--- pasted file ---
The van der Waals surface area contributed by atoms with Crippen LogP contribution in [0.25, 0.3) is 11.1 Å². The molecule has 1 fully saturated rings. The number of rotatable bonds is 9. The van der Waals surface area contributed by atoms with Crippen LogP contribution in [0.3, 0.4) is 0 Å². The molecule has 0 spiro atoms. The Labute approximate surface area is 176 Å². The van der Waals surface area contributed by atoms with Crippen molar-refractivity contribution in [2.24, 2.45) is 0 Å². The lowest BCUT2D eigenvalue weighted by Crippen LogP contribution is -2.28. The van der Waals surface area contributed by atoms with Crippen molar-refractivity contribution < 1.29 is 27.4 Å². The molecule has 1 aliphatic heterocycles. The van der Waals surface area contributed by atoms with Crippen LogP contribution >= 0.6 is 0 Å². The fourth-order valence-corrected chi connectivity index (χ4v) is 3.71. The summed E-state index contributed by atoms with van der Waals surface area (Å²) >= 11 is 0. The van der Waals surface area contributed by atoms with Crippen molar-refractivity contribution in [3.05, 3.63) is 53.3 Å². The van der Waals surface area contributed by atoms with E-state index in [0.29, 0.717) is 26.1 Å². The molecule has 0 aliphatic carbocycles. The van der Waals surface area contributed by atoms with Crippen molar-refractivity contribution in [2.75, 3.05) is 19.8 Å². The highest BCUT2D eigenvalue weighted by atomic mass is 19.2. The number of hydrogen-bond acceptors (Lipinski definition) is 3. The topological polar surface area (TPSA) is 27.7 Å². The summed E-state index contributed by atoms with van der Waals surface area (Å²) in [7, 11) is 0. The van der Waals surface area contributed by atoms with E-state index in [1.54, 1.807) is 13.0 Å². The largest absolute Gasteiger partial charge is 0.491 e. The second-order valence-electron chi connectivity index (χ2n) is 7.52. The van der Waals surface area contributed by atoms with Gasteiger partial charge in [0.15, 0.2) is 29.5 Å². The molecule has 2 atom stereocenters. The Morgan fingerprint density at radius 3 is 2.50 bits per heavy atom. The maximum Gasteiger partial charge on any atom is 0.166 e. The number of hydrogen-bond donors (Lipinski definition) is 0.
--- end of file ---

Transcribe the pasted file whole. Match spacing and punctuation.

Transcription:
The van der Waals surface area contributed by atoms with Crippen LogP contribution in [0.25, 0.3) is 11.1 Å². The molecule has 1 fully saturated rings. The number of rotatable bonds is 9. The van der Waals surface area contributed by atoms with Crippen LogP contribution in [0.3, 0.4) is 0 Å². The molecule has 0 spiro atoms. The Labute approximate surface area is 176 Å². The van der Waals surface area contributed by atoms with Crippen molar-refractivity contribution in [2.24, 2.45) is 0 Å². The lowest BCUT2D eigenvalue weighted by Crippen LogP contribution is -2.28. The van der Waals surface area contributed by atoms with Crippen molar-refractivity contribution < 1.29 is 27.4 Å². The molecule has 1 aliphatic heterocycles. The van der Waals surface area contributed by atoms with Crippen LogP contribution >= 0.6 is 0 Å². The fourth-order valence-corrected chi connectivity index (χ4v) is 3.71. The summed E-state index contributed by atoms with van der Waals surface area (Å²) >= 11 is 0. The van der Waals surface area contributed by atoms with Crippen molar-refractivity contribution in [3.05, 3.63) is 53.3 Å². The van der Waals surface area contributed by atoms with E-state index in [0.29, 0.717) is 26.1 Å². The molecule has 0 aliphatic carbocycles. The van der Waals surface area contributed by atoms with Crippen molar-refractivity contribution in [2.75, 3.05) is 19.8 Å². The highest BCUT2D eigenvalue weighted by atomic mass is 19.2. The number of hydrogen-bond acceptors (Lipinski definition) is 3. The topological polar surface area (TPSA) is 27.7 Å². The summed E-state index contributed by atoms with van der Waals surface area (Å²) in [7, 11) is 0. The van der Waals surface area contributed by atoms with E-state index in [1.54, 1.807) is 13.0 Å². The largest absolute Gasteiger partial charge is 0.491 e. The second-order valence-electron chi connectivity index (χ2n) is 7.52. The van der Waals surface area contributed by atoms with Gasteiger partial charge in [0.15, 0.2) is 29.5 Å². The molecule has 2 atom stereocenters. The Morgan fingerprint density at radius 3 is 2.50 bits per heavy atom. The maximum Gasteiger partial charge on any atom is 0.166 e. The number of hydrogen-bond donors (Lipinski definition) is 0.